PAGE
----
Mr. Shays. The million was when, what year?
    Mr. Cragin. About 4 years ago. In fact, if you take--if you 
discount the blip, so to speak, from Desert Shield, Desert 
Storm, when we called up 260,000 members involuntarily to 
active duty from about 1989 until the last 3 years we were 
generally with even a larger Reserve force, we were generally 
using this force at the rate of about a million duty days a 
year. We are now for the third year in a row, and I would 
suggest it is going to remain reasonably constant for the 
foreseeable future, these men and women are performing duty at 
the rate of 13 million duty days a year. That is the equivalent 
of adding about 35,000 people to the end strength of the active 
force. So there is a significant operational temp out there and 
it is truly a paradigm shift from the days of the cold war when 
everyone sat and waited for that catastrophic event when they 
would be called up.
    In fact, today we are calling the men and women of the 
Guard and Reserve force involuntarily to active duty under 
three separate Presidential reserve call-ups, and I think 
Chairman Burton alluded to the tempo of this force today. We 
have, in addition to that, personal and family considerations. 
A great deal more time is asked of the men and women of this 
Guard and Reserve force today than ever in the past. But I have 
talked in just the last few days to commanding officers of many 
of the units that have been experiencing challenges regarding 
the anthrax protection program, and each of them has personally 
assured me unequivocally that the units remain fully mission 
capable and they are ready for service.
    And as I said, while it is true that some service members 
have concerns about the anthrax protection program, the vast 
majority of our personnel currently requiring vaccination have 
taken the anthrax shots. And the people that are currently 
required to take the vaccination are those individuals who will 
be deploying to high threat areas either in Southwest Asia or 
in Korea. We are going to inoculate this force, the total 
force, in three phases, and we are currently only inoculating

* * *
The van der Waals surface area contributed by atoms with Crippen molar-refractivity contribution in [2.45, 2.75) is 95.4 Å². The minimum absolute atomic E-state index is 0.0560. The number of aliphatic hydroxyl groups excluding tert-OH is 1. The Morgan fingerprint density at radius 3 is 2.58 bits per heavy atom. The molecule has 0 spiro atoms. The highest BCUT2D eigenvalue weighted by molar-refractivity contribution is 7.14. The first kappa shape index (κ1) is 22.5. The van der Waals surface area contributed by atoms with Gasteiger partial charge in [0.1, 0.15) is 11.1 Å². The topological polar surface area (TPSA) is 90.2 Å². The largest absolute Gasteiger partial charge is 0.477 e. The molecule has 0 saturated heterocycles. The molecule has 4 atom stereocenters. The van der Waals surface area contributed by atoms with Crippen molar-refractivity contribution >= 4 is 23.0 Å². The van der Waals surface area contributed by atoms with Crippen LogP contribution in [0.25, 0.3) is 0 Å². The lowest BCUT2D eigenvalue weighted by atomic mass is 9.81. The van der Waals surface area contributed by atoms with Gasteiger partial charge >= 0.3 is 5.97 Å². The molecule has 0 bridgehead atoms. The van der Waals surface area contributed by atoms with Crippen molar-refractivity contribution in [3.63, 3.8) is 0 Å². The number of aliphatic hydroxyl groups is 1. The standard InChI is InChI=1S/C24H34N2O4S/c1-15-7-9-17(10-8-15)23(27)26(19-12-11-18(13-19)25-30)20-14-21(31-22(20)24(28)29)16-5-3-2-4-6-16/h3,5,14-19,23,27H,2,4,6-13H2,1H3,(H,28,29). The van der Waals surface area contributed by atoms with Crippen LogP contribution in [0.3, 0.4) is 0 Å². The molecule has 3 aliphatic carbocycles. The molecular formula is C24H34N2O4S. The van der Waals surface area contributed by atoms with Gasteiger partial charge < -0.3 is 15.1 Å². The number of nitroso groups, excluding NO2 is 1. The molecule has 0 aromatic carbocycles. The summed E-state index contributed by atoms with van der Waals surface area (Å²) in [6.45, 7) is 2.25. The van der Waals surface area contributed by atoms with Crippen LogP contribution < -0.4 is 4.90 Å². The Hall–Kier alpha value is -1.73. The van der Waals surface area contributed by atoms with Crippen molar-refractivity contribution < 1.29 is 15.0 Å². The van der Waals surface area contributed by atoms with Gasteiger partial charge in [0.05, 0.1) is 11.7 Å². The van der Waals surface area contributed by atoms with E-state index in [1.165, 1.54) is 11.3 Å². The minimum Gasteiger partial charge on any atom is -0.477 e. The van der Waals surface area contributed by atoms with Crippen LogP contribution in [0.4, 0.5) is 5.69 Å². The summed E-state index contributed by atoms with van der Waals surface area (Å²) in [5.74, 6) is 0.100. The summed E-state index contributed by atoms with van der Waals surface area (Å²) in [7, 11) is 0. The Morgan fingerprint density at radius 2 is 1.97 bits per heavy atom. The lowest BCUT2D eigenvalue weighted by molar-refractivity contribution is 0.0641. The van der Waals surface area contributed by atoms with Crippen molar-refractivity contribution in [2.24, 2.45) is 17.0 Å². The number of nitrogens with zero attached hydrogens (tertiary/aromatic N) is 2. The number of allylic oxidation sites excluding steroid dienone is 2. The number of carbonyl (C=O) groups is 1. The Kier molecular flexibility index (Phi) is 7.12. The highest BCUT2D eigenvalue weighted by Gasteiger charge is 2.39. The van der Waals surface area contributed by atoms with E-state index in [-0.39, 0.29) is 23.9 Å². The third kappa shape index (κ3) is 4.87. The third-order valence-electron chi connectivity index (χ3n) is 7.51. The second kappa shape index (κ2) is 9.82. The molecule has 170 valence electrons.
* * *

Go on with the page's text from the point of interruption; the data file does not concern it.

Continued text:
those individuals actually deploying to the high threat areas.
    The second phase will be what we characterize as early 
deployers, and then the third phase which will begin in the 
year 2003 will be the remainder of the force. As you can see 
and as you know, members of the Guard and Reserve component are 
participants in each of those three phases of the inoculation 
program. Most of the people have taken the shots and many have 
done so because they understand and appreciate that the anthrax 
vaccine is the best option and the right choice for protecting 
our forces from this valid threat.
    As of today, more than 27,000 selected reservists have 
already begun anthrax vaccinations. I should point out, Mr. 
Chairman, that I know that you have received data that I 
transmitted to you that might indicate a different number of 
reservists have received inoculations and that is because that 
data is aggregate data which includes members of the Individual 
Ready Reserve as well as members of the Selected Reserve. The 
Selected Reserve is essentially that group of men and women who 
deploy, who train regularly month to month and who perform 
annual training periods.
    The IRR are individuals who do not have those training 
requirements. Some of them may come to the IRR directly from 
active duty. Others come from the Selected Reserve community 
and therefore there may be a bit of a disconnect in our 
numbers, but we have inoculated essentially to date about 
27,000 Selected Reserve members. And overall, nearly 340,000 
men and women in the force have received over 1.1 million shots 
to date. Unfortunately, we have not been able to convince 
everyone about the wisdom and necessity of the program, and as 
a result as you have rightfully observed this morning, we have 
lost some valuable people, and, candidly, we may lose more in 
the future.
    Although that would be regrettable, it would not be nearly 
as tragic as the losses we would incur in the event of an 
anthrax attack against unvaccinated personnel. Let me take a 
moment now to discuss how vaccinations are tracked and reported 
because I know that was a matter of interest to you in this 
hearing. Anthrax vaccination data for the total force can be 
found in a system that we call the Defense Enrollment 
Eligibility Reporting System. The acronym is DEERS. This serves 
as the department's master repository for such information.